A campaign-oriented forum held by S.C. Senate candidate Mandy Powers-Norrell last week took a turn for the weird when her opponent, House District 45 Rep. Mick Mulvaney (R-Indian Land) and other GOP officials showed up.
Although the forum, held at the Fort Mill Library in Baxter, was ostensibly about school vouchers, which Norrell says she opposes - it was also an opportunity for her to link Mulvaney with New York millionaire Howard Rich, a known supporter of school vouchers, and his ties to campaigns across the state. It didn't appear as if Mulvaney was expected to be in the audience.Ross Shealy, described by Norrell's campaign as the "premier expert on the danger of Private School Vouchers" was one of the speakers. More than 40 people attended the Sept. 24 forum, including several school board members from Fort Mill and Lancaster County, and educators from both school districts.Shealy, who runs a political blog called "Barbecue and Politics," said in Fort Mill Township, Republican Deborah Long, a candidate for Mulvaney's House District 45 seat, and Mulvaney have accepted money from Rich and his associates through donations made by multiple limited liability corporations. Although prohibited in North Carolina and other states, the donations are legal under South Carolina elections law.Mulvaney accepted approximately $9,000 during his campaign for the S.C. House two years ago. He has vowed not to accept funding from Rich or his associates during this campaign."I absolutely, positively will not," Mulvaney said.Vouchers are one of the biggest threats facing Fort Mill area schools, according to Norrell."In Fort Mill we have wonderful schools here and a threat like vouchers could significantly undermine education in the area," she said. "We need to focus on making public schools more effective instead of private schools more affordable."Mulvaney, in comments he made to theFort Mill Times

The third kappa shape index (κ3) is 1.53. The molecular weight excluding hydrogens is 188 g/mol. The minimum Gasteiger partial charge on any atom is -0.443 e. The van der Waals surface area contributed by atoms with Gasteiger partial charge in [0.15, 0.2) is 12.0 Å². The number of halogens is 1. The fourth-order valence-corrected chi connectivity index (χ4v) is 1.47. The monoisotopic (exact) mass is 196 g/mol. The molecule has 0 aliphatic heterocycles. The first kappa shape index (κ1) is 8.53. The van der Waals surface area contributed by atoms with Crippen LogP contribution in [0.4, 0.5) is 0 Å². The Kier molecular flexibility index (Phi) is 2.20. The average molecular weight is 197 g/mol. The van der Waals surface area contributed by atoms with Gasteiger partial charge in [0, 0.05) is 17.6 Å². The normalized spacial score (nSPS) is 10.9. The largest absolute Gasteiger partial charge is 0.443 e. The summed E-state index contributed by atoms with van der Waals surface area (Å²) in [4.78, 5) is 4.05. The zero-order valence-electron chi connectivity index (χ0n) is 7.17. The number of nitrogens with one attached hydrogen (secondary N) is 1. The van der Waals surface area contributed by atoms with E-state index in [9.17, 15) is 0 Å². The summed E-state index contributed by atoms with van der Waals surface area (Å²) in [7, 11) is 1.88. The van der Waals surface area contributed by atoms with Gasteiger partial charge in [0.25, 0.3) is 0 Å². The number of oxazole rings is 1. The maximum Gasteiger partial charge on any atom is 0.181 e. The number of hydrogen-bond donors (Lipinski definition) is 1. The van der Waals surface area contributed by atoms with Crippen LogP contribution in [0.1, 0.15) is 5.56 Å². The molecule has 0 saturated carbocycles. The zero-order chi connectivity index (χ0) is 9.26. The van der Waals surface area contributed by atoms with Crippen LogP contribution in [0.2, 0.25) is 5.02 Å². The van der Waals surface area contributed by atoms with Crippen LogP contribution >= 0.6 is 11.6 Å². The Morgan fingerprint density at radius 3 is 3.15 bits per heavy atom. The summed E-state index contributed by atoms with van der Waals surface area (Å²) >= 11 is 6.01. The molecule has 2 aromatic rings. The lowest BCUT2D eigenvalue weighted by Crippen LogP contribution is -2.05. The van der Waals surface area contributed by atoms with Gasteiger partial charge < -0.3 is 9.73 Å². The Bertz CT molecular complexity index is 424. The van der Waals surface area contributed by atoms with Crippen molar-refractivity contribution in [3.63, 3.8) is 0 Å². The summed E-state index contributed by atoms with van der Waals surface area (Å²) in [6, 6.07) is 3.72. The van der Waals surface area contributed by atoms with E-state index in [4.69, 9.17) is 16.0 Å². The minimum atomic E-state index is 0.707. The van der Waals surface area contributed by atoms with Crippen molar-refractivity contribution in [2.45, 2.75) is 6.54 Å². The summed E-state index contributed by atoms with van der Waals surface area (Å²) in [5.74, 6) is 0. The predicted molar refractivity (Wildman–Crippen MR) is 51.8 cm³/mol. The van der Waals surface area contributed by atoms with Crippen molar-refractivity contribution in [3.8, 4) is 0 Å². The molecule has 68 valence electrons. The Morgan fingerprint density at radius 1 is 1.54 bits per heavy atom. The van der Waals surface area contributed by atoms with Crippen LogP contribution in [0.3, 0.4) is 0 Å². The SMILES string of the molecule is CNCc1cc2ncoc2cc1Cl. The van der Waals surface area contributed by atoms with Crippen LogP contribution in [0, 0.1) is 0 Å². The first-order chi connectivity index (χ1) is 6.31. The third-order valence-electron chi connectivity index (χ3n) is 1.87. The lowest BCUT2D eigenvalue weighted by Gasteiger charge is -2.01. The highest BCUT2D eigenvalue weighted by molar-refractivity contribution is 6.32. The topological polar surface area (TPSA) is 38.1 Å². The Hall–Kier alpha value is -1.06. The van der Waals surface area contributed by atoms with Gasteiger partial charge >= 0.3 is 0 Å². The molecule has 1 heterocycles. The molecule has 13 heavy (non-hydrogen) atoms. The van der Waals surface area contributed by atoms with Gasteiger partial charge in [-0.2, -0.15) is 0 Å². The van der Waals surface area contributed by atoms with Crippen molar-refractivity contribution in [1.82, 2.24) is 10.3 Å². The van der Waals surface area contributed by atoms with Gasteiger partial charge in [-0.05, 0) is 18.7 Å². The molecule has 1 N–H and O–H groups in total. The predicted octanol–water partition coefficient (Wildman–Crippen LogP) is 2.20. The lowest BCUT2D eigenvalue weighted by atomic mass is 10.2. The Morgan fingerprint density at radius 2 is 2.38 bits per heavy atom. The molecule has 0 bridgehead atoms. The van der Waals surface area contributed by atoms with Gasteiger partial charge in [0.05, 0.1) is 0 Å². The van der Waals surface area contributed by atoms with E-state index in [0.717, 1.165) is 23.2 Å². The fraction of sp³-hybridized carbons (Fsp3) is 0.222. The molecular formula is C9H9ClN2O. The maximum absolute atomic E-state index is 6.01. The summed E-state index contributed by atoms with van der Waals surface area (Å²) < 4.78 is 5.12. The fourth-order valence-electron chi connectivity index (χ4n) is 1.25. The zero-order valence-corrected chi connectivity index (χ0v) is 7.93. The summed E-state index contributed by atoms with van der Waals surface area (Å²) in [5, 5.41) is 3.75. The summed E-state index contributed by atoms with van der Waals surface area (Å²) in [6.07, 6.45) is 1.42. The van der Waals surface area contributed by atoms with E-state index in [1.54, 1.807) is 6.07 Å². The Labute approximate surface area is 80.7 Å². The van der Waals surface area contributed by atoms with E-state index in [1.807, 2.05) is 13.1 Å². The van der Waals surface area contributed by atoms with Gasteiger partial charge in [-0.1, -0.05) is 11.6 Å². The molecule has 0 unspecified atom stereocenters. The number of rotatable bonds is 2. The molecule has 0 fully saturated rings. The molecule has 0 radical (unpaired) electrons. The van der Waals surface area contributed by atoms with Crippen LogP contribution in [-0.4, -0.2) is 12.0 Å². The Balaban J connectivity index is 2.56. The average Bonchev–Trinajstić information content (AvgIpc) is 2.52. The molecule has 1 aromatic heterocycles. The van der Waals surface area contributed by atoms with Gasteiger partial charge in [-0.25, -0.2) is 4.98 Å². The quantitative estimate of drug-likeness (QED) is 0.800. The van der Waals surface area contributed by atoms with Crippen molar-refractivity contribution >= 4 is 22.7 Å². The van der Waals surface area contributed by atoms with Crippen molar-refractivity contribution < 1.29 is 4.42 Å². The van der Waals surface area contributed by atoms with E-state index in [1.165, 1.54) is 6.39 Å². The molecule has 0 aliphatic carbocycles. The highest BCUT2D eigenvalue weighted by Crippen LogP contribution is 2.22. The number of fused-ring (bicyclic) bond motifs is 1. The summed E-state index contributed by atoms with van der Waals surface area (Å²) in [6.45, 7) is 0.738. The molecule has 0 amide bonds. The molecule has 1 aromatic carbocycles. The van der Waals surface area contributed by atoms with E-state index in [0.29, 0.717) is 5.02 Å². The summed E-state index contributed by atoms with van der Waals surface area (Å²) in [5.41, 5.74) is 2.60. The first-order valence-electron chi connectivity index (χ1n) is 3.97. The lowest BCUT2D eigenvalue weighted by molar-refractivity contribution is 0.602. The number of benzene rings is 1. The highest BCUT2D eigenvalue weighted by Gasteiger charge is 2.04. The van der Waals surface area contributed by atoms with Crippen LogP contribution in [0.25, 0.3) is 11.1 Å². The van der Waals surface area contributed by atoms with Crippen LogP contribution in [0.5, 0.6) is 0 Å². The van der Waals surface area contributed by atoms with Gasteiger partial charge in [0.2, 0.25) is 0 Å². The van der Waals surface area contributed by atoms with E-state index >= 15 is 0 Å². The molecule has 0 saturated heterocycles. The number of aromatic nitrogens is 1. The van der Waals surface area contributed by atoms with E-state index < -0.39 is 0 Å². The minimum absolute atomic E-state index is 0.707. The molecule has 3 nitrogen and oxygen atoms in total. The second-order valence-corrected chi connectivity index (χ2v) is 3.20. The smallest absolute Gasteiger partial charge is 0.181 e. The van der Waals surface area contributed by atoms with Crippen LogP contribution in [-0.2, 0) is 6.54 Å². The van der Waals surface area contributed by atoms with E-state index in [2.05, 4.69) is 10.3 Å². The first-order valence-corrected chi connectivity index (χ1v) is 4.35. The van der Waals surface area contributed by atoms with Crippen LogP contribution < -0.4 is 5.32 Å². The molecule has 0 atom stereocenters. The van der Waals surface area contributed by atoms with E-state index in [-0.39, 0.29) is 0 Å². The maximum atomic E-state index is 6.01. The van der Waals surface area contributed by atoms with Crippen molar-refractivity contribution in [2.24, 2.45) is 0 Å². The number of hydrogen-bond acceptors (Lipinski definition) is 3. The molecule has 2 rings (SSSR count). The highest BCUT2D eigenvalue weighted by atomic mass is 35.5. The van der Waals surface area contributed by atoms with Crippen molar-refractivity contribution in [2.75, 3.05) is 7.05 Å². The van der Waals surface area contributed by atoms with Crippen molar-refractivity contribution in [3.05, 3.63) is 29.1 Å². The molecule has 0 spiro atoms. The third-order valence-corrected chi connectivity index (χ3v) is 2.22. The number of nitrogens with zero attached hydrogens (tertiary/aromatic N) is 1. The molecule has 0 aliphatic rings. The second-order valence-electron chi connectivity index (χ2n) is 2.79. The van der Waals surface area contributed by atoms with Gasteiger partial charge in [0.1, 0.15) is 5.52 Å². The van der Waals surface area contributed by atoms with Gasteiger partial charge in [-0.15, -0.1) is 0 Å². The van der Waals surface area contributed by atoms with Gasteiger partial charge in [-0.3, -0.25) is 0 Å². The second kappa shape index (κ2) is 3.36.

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after the forum, said he is a supporter of private school tax credits. He called it the best idea that has come through the legislature in the last two years for helping students in failing schools."There's still kids that don't get the best possible education despite the fact they are in the best school system in the state, specifically special needs and gifted and talented," Mulvaney said. "Public schools do an excellent job of teaching the typical child. Where we don't deliver the best product yet, and I think they'd agree, is on the ends of the system."In 2007, Mulvaney voted for an amendment to a bill that would allow tax credits for private schools, to parents of children in failing school districts.The amendment, which failed, would only have affected failing districts, he emphasized."There's an irrational fear of a program no one has introduced and it's keeping us from having meaningful dialogue about what is really going on in this state," Mulvaney said. "If I had to classify threats to our education system, Act 388, a top heavy administration and money not getting to the classroom and supplementary pay to teachers would dramatically overshadow vouchers."Norrell opposes tax credits, which she says will take money out of the public schools."Vouchers are presupposing that private education is better than public school," Norrell said. "We have to get over the notion that our schools are so bad we have to send our kids to private schools."Several members of the York County Republican Party were among the crowd last Wednesday night, including party Chairman Glenn McCall, who said that the forum clearly had "a bent."McCall said Gov. Mark Sanford, as well as many legislators, favor school choice, not vouchers."Competition makes everything better," McCall said. "I truly believe that."After the forum, Norrell discussed some of her personal decisions on education that have come under fire recently.Political blog fitsnews.com published a story last week that Norrell petitioned the Lancaster County School District several years ago to move her son from Clinton Elementary School, where he is zoned to attend school, to North Elementary School.Norrell said she did petition the district for the change, but only because Clinton Elementary School was moving toward a year-round schedule and she wanted her son to have summers off to spend with her.Recently, Norrell was asked by the Fort Mill School District to stop sending campaign e-mails to school board members. Superintendent Keith Callicutt said the school's attorney believes the e-mails were a violation of the South Carolina Ethics Reform Act.Norrell has also been criticized for sending home campaign materials with elementary school students, but said that was a misunderstanding. She talked with a group of students at Heath Springs Elementary School, she said, which is outside the Senate 16 district.She gave the students stickers and fliers to take home, she added, because "they wanted them.""I never asked them to have their parents vote for me because they are all outside of my district," Norrell said.Although Heath Springs Elementary School is not part of the Senate 16 district, parts of the district are zoned to attend the school. Norrell said she wasn't aware of any students in the school that lived in the Senate 16 district."I don't think it was very many, if any," Norrell said. "I didn't know that, but at the same time I never asked to have their parents vote for me. What we did was, the teacher requested campaign materials, and so I brought it. I was not trying to influence anything."She emphasized that she has never talked about the election at a school inside her district. Norrell, the Lancaster city attorney, just finished volunteering at Indian Land High School, leading a mock trial.While there, she instructed a student to remove a campaign button she was wearing, Norrell said.